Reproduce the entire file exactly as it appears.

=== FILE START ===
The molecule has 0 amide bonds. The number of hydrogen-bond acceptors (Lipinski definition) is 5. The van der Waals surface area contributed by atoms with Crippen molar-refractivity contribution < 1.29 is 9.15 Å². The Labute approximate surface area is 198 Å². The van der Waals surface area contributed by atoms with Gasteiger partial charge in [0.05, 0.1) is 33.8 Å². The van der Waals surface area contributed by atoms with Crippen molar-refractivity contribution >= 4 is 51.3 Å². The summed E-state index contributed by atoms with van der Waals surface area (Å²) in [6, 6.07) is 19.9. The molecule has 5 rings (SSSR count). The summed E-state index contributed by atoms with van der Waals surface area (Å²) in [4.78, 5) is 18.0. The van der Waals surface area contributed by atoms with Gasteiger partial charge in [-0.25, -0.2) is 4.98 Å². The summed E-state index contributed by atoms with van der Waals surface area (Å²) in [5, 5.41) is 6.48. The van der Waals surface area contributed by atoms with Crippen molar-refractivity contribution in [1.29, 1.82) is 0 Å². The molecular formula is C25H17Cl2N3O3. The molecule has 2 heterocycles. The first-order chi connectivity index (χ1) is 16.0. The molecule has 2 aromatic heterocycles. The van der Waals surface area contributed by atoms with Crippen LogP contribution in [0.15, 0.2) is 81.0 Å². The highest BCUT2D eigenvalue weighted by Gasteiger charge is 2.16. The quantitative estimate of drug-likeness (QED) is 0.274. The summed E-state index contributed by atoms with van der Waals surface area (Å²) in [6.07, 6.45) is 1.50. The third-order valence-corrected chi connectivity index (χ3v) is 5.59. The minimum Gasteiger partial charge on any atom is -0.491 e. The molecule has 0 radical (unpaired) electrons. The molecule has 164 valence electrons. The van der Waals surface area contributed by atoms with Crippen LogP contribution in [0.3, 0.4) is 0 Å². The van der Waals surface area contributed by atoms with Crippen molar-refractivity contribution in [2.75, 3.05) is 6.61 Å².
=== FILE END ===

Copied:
The molecule has 0 amide bonds. The number of hydrogen-bond acceptors (Lipinski definition) is 5. The van der Waals surface area contributed by atoms with Crippen molar-refractivity contribution < 1.29 is 9.15 Å². The Labute approximate surface area is 198 Å². The van der Waals surface area contributed by atoms with Gasteiger partial charge in [0.05, 0.1) is 33.8 Å². The van der Waals surface area contributed by atoms with Crippen molar-refractivity contribution >= 4 is 51.3 Å². The summed E-state index contributed by atoms with van der Waals surface area (Å²) in [6, 6.07) is 19.9. The molecule has 5 rings (SSSR count). The summed E-state index contributed by atoms with van der Waals surface area (Å²) in [4.78, 5) is 18.0. The van der Waals surface area contributed by atoms with Gasteiger partial charge in [-0.25, -0.2) is 4.98 Å². The summed E-state index contributed by atoms with van der Waals surface area (Å²) in [5, 5.41) is 6.48. The van der Waals surface area contributed by atoms with Crippen molar-refractivity contribution in [1.29, 1.82) is 0 Å². The molecular formula is C25H17Cl2N3O3. The molecule has 2 heterocycles. The first-order chi connectivity index (χ1) is 16.0. The molecule has 2 aromatic heterocycles. The van der Waals surface area contributed by atoms with Crippen LogP contribution in [0.15, 0.2) is 81.0 Å². The highest BCUT2D eigenvalue weighted by Gasteiger charge is 2.16. The quantitative estimate of drug-likeness (QED) is 0.274. The summed E-state index contributed by atoms with van der Waals surface area (Å²) in [6.07, 6.45) is 1.50. The third-order valence-corrected chi connectivity index (χ3v) is 5.59. The minimum Gasteiger partial charge on any atom is -0.491 e. The molecule has 0 radical (unpaired) electrons. The molecule has 164 valence electrons. The van der Waals surface area contributed by atoms with Crippen LogP contribution in [0.3, 0.4) is 0 Å². The van der Waals surface area contributed by atoms with Crippen molar-refractivity contribution in [2.75, 3.05) is 6.61 Å².